Joost: Anything can happen really. Who'd have thought in the age where we massively killed whales solely for their oil thinking that the world is an unlimited source of things that keeps on restocking like the shelves of a supermarket, that we now live in a world where supermarket shelves are always stocked but at the same time we’re constantly battling the effects on the world’s environment due to extreme globalisation and mass production? What I hope though is that in some distant future I can drink a cup of coffee in my disposable cup, dispose of it and think: Ha! There once was a time that this would have made me feel like shit, but we’re now living in a world where we have such a great abundance of renewable energy and have gotten so ridiculously good at recycling that we can do whatever the fuck we want. And then design with that thought in mind. We will create awesome things.

You never leave your house without…?

Marten: A sample box! People love talking about Plasticiet and showing what we make always helps. We actually got quite a lot of customers and collaborations by randomly talking to people about it.

Joost: Next to my keys, phone and wallet I’m sad to admit that would be an extra pair of socks in my bag. I have smelly feet and I often work late hours. The feeling of clean socks on my tired feet gives a great energy boost next to a fresh feeling.

I am actively living the dream I had when I started my education at the Academy

Joost Dingemans

Any words of advice to future students?

Marten: If you have a good idea, just do it, and fully go for it. With Plasticiet we had some luck because it was picked up by the right people, but that also happened because we truly worked our asses off for the past year and made sure we were seen. Throwing in every bit of time and money we had without being sure we would land on top. But I do believe that if you fully devoted to doing something - you will succeed.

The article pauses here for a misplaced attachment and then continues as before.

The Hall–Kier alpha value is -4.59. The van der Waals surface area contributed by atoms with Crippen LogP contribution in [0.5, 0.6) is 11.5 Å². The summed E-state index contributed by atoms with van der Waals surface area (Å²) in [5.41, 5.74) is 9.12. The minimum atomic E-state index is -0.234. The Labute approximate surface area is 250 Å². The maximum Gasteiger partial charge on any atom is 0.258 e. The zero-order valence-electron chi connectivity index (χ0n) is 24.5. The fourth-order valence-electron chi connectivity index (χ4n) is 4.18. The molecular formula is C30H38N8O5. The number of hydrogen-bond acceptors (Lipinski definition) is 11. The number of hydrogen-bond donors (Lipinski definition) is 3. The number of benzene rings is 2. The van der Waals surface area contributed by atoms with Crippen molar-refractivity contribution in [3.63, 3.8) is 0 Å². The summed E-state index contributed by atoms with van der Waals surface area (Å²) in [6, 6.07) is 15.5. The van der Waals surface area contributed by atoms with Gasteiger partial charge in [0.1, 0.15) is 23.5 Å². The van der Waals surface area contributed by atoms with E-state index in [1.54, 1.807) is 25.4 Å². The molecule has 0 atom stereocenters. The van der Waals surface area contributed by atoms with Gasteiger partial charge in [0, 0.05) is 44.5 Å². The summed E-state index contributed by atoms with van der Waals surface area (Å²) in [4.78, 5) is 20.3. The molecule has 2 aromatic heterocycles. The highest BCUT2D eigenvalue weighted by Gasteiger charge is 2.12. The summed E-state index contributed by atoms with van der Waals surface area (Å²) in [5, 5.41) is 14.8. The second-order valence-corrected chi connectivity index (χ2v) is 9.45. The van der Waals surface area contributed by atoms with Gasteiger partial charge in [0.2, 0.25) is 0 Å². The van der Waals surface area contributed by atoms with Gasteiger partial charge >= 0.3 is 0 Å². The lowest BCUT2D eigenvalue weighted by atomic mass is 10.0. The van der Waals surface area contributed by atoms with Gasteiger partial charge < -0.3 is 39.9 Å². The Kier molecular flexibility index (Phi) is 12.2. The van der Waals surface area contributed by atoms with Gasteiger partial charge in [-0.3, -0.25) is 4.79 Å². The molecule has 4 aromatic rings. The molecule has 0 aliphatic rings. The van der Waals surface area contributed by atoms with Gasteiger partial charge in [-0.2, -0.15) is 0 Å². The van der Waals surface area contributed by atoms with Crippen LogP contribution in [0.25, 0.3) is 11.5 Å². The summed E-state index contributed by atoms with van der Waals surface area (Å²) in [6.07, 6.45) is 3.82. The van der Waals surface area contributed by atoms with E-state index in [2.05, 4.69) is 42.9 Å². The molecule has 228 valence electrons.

Joost: Yes. Make choices. Even if it’s a bad choice you’ll at least know that it was the wrong one. If you keep on lingering between options there will be only one certainty: you will not make any progress and in the end, it might be too late to go back. Make a choice, go for it and then decide whether or not it was a good one. You can always (to a certain extent) take a step back and will learn an important thing: that idea sucked!

Name your favourite recent project.

Marten: We are now working on exciting stuff for an exhibition in Monk on the 7th of June. We are going to move away from making sheet material a bit. We’re going to show the full potential of working with recycled plastics.

Joost: It's an ongoing one: getting some of that good ol’ leisure time back haha. I have the tendency to be workaholic and I actively need to protect myself. Besides that, I am writing this interview the day after I worked until past midnight - doing material experiments with Marten all evening long. I can’t really tell what it is going to be, but think of candy stick production.

Future plans and hopes.

Marten: I hope that we find a steady flow in the company so that we can start focusing on designing more. I would love to dive into a completely new world soon, with all of the knowledge and experience that we got from the past year.
Joost: I hope and plan on that Plasticiet keeps growing for a while so that I can go to bed and think; today we shipped out some cool material again and someone will make beautiful things with it. And it’s all made of someone else’s trash. And then in the meantime, I’m living a chilled out life, taking on a lot of projects involving all kinds of material and shape. I am actively living the dream I had when I started my education at the Academy.

Plasticiet website